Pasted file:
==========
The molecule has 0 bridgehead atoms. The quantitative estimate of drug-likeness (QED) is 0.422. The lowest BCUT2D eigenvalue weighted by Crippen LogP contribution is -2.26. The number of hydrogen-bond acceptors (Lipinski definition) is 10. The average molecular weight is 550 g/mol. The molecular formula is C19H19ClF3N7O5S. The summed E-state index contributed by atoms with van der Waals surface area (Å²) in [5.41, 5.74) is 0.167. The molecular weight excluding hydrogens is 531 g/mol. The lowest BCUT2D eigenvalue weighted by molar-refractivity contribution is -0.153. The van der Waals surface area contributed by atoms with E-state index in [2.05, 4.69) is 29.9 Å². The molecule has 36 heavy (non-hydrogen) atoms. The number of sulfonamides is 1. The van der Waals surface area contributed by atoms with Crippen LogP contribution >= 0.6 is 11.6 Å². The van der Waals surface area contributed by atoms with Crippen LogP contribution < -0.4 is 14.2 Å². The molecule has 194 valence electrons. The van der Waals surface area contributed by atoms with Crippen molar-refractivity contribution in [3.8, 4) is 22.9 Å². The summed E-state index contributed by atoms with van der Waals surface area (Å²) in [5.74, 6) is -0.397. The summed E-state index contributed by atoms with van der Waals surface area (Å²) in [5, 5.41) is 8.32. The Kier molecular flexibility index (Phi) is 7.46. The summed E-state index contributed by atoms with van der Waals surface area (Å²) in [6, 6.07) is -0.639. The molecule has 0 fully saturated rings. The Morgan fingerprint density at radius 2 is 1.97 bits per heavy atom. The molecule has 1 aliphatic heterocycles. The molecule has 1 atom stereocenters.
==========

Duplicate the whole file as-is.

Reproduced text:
The molecule has 0 bridgehead atoms. The quantitative estimate of drug-likeness (QED) is 0.422. The lowest BCUT2D eigenvalue weighted by Crippen LogP contribution is -2.26. The number of hydrogen-bond acceptors (Lipinski definition) is 10. The average molecular weight is 550 g/mol. The molecular formula is C19H19ClF3N7O5S. The summed E-state index contributed by atoms with van der Waals surface area (Å²) in [5.41, 5.74) is 0.167. The molecular weight excluding hydrogens is 531 g/mol. The lowest BCUT2D eigenvalue weighted by molar-refractivity contribution is -0.153. The van der Waals surface area contributed by atoms with E-state index in [2.05, 4.69) is 29.9 Å². The molecule has 36 heavy (non-hydrogen) atoms. The number of sulfonamides is 1. The van der Waals surface area contributed by atoms with Crippen LogP contribution >= 0.6 is 11.6 Å². The van der Waals surface area contributed by atoms with Crippen LogP contribution < -0.4 is 14.2 Å². The molecule has 194 valence electrons. The van der Waals surface area contributed by atoms with Crippen molar-refractivity contribution in [3.8, 4) is 22.9 Å². The summed E-state index contributed by atoms with van der Waals surface area (Å²) in [5.74, 6) is -0.397. The summed E-state index contributed by atoms with van der Waals surface area (Å²) in [5, 5.41) is 8.32. The Kier molecular flexibility index (Phi) is 7.46. The summed E-state index contributed by atoms with van der Waals surface area (Å²) in [6, 6.07) is -0.639. The molecule has 0 fully saturated rings. The Morgan fingerprint density at radius 2 is 1.97 bits per heavy atom. The molecule has 1 aliphatic heterocycles. The molecule has 1 atom stereocenters.